In Leadership: The Change Process In Claims Requires A Different Approach, I put forth the position that changing a claims organization needs a new brand of leadership skill that does not usually exist in the traditional claims organization. In Part 2 on Leadership: Developing a Strategic Transformation Team, I addressed how to break from existing management process to achieve effective strategic results. In the final installment, I discuss how challenges around leading change make it beneficial to bring in strategic support to help achieve the desired success.

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Part 2 on Leadership: Developing a Strategic Transformation Team March 17, 2014

Posted in Strategic Planning.

Breaking from the linear approach to management is the key to leading Strategic Transformation. A standard organization will have a head of claims and then a variety of department heads to manage each line of business. Depending on the company there may be additional senior managers to handle various operational aspects of the group, which may include support staff, call center, technology and data analytics. Under this method, projects get initiated and managed within the same linear organizational framework. The result of this approach is a development process built in a silo that limits input and understanding of possible interdependencies that may exist outside the framework. In this post we will explore further how a strategic transformation team is formed and can be effective.

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Leadership: The Change Process In Claims Requires A Different Approach March 10, 2014

Posted in Strategic Planning.

Successful organizations are always changing and adopting to improve their operations, lower costs and increase efficiencies. Claims departments are no different and have been under pressure to transform their operations and live by the mantra of doing more with less. Good claims organizations continuously evolve and adapt to ensure they add value to the overall business. Regardless, changing to meet the challenges of the marketplace is often fraught with problems and difficulties. Many initiatives fail to get off the ground or fail in the implementation process. Change can be very successful and if managed and led correctly. To change effectively there must be a strategic approach and a change in how these initiatives are led.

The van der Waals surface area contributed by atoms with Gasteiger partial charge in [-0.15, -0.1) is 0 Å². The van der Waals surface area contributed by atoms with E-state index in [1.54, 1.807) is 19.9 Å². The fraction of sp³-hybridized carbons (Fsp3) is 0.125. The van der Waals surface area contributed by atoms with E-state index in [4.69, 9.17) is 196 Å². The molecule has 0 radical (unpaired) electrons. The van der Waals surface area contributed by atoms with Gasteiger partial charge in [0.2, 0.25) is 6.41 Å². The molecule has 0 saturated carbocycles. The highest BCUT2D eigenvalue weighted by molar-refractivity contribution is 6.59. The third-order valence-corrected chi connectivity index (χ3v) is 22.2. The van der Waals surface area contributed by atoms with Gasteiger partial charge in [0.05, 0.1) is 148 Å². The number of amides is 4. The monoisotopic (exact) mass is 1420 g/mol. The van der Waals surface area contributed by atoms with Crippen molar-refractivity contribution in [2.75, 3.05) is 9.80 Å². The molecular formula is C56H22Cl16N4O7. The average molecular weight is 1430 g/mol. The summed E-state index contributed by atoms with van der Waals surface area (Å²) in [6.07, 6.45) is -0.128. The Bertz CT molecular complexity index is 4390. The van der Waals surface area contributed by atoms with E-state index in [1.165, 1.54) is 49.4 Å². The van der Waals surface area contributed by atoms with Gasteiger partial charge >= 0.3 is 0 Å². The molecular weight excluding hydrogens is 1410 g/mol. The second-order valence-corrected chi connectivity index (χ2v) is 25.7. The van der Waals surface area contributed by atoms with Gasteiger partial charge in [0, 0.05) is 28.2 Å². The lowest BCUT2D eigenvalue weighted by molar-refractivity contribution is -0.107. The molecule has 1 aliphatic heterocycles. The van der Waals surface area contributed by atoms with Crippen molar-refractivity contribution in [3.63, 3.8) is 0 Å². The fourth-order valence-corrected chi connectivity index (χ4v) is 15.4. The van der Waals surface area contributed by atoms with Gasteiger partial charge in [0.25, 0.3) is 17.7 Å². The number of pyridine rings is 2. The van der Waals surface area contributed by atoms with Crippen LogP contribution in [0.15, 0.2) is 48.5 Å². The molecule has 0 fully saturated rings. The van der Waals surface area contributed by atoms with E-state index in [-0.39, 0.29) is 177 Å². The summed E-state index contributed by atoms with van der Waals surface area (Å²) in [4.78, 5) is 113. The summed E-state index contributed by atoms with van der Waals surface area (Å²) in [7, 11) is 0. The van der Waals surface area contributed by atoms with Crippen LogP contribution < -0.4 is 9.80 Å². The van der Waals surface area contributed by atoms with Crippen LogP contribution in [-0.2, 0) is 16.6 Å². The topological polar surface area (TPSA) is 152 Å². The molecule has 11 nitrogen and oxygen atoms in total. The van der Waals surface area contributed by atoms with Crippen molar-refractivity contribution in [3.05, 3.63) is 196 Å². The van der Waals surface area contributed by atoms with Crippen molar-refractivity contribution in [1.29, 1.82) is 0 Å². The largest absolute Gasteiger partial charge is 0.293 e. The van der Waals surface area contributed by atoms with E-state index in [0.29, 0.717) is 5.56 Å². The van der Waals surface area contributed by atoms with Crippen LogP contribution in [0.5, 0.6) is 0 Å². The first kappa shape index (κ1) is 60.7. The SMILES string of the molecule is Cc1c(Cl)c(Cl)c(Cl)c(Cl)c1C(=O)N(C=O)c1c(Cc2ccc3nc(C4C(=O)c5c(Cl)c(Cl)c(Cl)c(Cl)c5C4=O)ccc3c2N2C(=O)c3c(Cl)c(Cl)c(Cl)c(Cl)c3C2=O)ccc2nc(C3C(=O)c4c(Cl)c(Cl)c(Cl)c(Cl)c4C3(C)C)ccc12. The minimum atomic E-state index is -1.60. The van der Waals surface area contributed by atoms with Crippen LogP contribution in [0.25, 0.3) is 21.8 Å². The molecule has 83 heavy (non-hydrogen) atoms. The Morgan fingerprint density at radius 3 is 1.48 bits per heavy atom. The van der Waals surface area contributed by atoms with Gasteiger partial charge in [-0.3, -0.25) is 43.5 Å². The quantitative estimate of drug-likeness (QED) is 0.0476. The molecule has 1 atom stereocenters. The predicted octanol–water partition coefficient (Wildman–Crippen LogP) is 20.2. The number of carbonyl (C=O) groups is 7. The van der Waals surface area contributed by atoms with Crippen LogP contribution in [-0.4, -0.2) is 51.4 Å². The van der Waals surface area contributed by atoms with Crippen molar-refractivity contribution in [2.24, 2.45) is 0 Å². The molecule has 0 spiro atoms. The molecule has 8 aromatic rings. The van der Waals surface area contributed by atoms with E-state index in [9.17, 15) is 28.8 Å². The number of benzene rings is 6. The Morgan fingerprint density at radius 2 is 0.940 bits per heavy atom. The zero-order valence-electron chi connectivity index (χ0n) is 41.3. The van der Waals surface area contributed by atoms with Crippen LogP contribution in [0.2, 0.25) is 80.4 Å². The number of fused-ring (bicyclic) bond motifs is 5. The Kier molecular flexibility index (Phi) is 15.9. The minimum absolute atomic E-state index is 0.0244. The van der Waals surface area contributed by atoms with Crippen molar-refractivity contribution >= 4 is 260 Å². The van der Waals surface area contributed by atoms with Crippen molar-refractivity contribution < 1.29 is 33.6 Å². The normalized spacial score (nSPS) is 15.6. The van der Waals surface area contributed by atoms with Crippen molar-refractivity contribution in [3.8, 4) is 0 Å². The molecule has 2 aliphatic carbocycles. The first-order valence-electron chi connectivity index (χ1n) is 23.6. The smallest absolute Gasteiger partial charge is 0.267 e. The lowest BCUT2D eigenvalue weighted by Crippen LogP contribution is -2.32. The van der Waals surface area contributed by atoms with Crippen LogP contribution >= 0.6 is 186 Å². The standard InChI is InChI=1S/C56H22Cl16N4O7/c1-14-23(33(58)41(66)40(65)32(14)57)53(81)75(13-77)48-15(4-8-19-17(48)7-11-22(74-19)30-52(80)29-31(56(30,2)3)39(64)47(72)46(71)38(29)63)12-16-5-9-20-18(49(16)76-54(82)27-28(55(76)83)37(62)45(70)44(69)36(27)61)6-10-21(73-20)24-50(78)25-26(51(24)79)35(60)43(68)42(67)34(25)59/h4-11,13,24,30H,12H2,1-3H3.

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Claims Challenge: It’s Time for a Change – Are You In? January 14, 2014

Posted in Commentary, My SPOT, Strategic Planning.

Here’s a challenge! Let’s redesign the claims industry. Yes innovation has improved the world of claims over the past few decades to make claims more efficient. As recent catastrophe’s have shown, the industry is much better at responding to losses than in years past. Regardless, claims functions in an assembly line approach. This has of course been a huge improvement and like manufacturing has helped to produce a better more consistent product. Today’s world allows us to collaborate more so my challenge is to tap into your collective experience and come up with even better ideas. What do you think?